Our next ‘plague’ in western Pennsylvania – the spotted lanternfly
Although I have been reading about the Asian pest for several years, I saw my first spotted lanternfly last week when I visited Lancaster County, Pennsylvania. Within minutes, I had also seen my second, third, fourth … and 20th lanternflies. I stopped at my son’s house in Elizabethtown later in the day, and he showed me many more.
At Chickies Rock County Park, I talked with a Lancaster County park ranger, who told of scraping and destroying hundreds of lanternfly egg masses from trees last winter. He also advised that I check my pickup before leaving because lanternflies are excellent hitchhikers. Sure enough, I found and dispatched several adult spotted lanternflies clinging to the outside.
Last March, the Pennsylvania Department of Agriculture expanded the spotted lanternfly quarantine from 14 to 26 counties – including Blair, Huntingdon and Mifflin. These three counties form the southern border of Centre County — where I live. I hope not, but quite possibly I will see the pests in my backyard as early as next summer.
Spotted lanternflies were first discovered in Pennsylvania in Berks County in 2014 and are currently found in about one third of Pennsylvania counties — predominantly in the southeast. They are spreading in every direction.
There is one generation per year. Eggs are laid in the fall and hatch in the spring. Each egg mass has 30-50 eggs. During the late spring and early summer, they are tiny and go through four nymphal stages. Adults, the ones that I saw in Lancaster County, emerge in July and can be active until winter sets in.
Spotted lanternflies do not usually kill plants directly. They drain nutrients from the plant and excrete a sugary waste. This stresses the plant, retards growth and makes it susceptible to other diseases. The flies’ waste product grows black mold that destroys the forest floor and smells terrible.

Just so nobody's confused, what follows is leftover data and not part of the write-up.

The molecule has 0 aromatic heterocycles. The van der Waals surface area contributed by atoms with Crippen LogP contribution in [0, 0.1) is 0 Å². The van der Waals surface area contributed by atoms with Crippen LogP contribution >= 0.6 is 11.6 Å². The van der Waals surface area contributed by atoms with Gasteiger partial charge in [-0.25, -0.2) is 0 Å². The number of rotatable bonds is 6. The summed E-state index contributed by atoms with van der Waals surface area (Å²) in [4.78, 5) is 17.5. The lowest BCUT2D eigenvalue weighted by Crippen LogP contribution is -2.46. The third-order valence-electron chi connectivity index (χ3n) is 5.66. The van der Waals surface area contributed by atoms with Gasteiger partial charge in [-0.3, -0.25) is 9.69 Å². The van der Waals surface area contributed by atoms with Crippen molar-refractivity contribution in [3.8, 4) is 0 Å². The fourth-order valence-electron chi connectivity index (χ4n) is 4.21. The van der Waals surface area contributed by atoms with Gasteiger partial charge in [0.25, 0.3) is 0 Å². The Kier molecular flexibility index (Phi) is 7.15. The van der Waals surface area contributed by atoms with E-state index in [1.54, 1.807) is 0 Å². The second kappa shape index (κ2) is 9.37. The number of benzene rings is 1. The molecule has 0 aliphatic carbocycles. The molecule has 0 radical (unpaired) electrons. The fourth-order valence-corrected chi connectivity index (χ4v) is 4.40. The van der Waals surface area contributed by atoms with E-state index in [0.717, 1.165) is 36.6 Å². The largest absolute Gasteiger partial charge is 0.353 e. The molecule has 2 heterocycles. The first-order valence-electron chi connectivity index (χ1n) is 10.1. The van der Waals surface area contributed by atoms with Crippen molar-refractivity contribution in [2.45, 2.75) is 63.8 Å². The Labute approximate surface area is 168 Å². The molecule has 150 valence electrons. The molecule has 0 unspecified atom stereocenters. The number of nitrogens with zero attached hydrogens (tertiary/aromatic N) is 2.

Although the tree of heaven, also an invasive species from Asia, is its preferred food, spotted lanternflies are known to feed on 70 trees, shrubs and vines. Of agricultural concern are grapes, apples, peaches, plums, cherries and almonds. In the forest, they eat oak, maple, willow, walnut, poplar and many others.
This means that uncontrolled, lanternflies will negatively impact deer, bears, turkeys, squirrels and many other game and non-game species.
I live in the middle of a mixed deciduous/hemlock forest in Centre County. I weathered the gypsy moth plague in the early 1980s. Hundreds of the fuzzy caterpillars were crawling all over my house. You could not hang out laundry because of their droppings. Take a nap on a hammock? No way. One needed to drive slowly on country roads because in some places there were so many gypsy moths that they made the road surface slick.
By sometime in June, all of the mountains looked like they normally do in March — brown and bare. It was a sad state of affairs. Gypsy moths eat over 300 species, therefore the defoliation was nearly total. However, populations crashed, v-wilt killed many, an egg-eating wasp was introduced, and Bt — a larva specific bacteria — was used to control the population.
Penn State’s Lanternfly Call Center (888-422-3359) fields about 1,000 calls a week from people reporting lanternfly sightings or asking for information about how to control them. You can help by killing lanternflies, scraping and burning egg masses, and by reporting sightings — particularly in quarantine area edge counties, as well as from counties not quarantined.
Biologists are working across the United States, including at Penn State, to find a way to control the spotted lanternfly. My hope is that an answer is found before we have to endure yet another insect plague.